Tuesday, January 31, 2006


Show and tell

My mother did a pretty spectacular job of documenting my childhood. My baby book is thick with school assignments, art work, report cards, newspaper clippings, even the x-ray the doctor used to diagnose me with pneumonia. She has seven photo albums packed with pictures of swimming lessons, ball games, dance recitals, birthdays, twirling competitions, trips to the fair, camp fire activities, school programs, holidays, vacations, family gatherings -- if it is something I did growing up, it's in there.

She also collected everything I have ever written. That autobiography I wrote in second grade? Kept it. All the terrible poetry I wrote in high school? It's there, too. Things I thought I had thrown away or lost outright all mysteriously found their way into a folder of collected works.

Several such folders were returned to me earlier today. Apparently, Mom found them last night in her cedar chest and thought I might like to have them. Of course, she wouldn't hand them over until I swore on my daughter's life that I wouldn't throw any of the contents away. And rightly so, the smarty. Had I been able to skim the contents before making such a promise, a large portion of them would have found their way to the nearest trash can. Again.

Happily, it wasn't all bad. I found this painting from my fifth grade art class sandwiched in between some papers.

Sunday, January 29, 2006


Happy birthday, Rickus!

This is Rick. (say hi, Rick) He is one of my closest friends.

Today is Rick's BIRTHDAY! He's 259.. in dog years.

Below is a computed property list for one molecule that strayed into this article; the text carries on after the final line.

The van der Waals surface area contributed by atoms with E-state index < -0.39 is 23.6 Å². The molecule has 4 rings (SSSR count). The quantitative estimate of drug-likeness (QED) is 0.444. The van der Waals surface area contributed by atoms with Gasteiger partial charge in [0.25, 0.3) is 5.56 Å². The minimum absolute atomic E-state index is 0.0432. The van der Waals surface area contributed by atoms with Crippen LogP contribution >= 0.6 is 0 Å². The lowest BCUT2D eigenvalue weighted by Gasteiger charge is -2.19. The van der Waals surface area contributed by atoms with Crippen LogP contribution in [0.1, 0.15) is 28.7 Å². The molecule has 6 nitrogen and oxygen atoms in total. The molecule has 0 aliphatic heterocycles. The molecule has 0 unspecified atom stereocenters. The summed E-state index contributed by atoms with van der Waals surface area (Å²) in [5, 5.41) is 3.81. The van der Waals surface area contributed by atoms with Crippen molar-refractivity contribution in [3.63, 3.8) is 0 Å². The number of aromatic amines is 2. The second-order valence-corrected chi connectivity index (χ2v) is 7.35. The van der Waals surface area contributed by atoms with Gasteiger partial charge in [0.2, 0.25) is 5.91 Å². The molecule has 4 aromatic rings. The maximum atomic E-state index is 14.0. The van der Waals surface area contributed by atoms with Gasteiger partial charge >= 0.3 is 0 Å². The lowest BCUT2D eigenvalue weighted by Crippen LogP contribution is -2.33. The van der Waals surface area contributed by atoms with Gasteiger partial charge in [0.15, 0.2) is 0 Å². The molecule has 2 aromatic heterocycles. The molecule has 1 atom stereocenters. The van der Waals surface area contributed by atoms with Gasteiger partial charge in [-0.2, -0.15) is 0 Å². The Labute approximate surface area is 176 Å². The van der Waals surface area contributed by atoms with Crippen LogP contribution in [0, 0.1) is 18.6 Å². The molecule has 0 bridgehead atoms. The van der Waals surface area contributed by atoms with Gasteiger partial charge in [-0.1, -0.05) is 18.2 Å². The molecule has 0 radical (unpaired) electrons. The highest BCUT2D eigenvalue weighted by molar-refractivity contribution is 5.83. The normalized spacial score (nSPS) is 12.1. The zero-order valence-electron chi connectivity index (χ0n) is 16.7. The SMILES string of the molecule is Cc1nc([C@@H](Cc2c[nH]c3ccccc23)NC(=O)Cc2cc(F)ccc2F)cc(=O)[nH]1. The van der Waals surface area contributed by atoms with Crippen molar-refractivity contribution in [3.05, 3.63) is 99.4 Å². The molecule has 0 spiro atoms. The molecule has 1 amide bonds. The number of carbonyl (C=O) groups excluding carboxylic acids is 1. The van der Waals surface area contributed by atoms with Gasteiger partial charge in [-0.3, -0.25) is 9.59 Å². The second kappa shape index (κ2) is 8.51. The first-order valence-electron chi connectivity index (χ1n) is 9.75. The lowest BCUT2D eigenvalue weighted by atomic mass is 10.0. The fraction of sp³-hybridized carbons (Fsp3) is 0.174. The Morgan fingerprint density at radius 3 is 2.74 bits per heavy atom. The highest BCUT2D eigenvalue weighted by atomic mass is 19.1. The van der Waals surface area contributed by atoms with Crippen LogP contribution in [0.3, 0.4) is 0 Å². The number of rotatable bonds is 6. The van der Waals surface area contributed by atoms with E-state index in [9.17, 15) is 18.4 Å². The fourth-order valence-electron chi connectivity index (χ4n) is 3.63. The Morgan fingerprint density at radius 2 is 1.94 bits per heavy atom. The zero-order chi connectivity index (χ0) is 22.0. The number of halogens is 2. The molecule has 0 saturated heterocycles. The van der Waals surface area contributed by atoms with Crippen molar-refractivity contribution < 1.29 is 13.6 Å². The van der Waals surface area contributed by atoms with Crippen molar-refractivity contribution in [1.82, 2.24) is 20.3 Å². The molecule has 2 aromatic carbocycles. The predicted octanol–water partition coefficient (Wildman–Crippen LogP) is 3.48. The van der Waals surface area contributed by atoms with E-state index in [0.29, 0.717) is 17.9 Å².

For his birthday, he was treated to a wine tasting at Tidal School Vineyards, spring rolls and a Great Wall of Chocolate at P.F. Chang's, and, get this! he scored an iPod Nano (which is muuuch better than the ecard I sent, and the 37 pieces of bubble gum and the Hostess cupcake I considered boxing up - but that is SO eleven years ago).

Drop by Prairie Knitta's blog and wish him a


self-portrait kind of day

My mother taught me that it is not at all polite to invite yourself to tag along or join in, but I have been assured by a certain Prairie Knitter that any ol' Nanda with a blog and camera could participate in Self-Portrait Sunday. So, taking her at her word, I have a portrait of my own to contribute this week.

I missed church (again) this morning, so I listened to the lastest podcast of Religion & Ethics Newsweekly instead. Church. Podcast. Same difference. Except the podcast usually generates more thought than the service.

It's been another in a series of pleasantly lazy Sundays. I think I'm going to go read for a bit, or take a nap...

Friday, January 27, 2006


Because it's Friday

I have not been tagged to do this. But I am hopelessly addicted to online quizzes, questionnaires, and memes, so I'm completing it anyway. Besides, it's Friday afternoon and I don't want to work.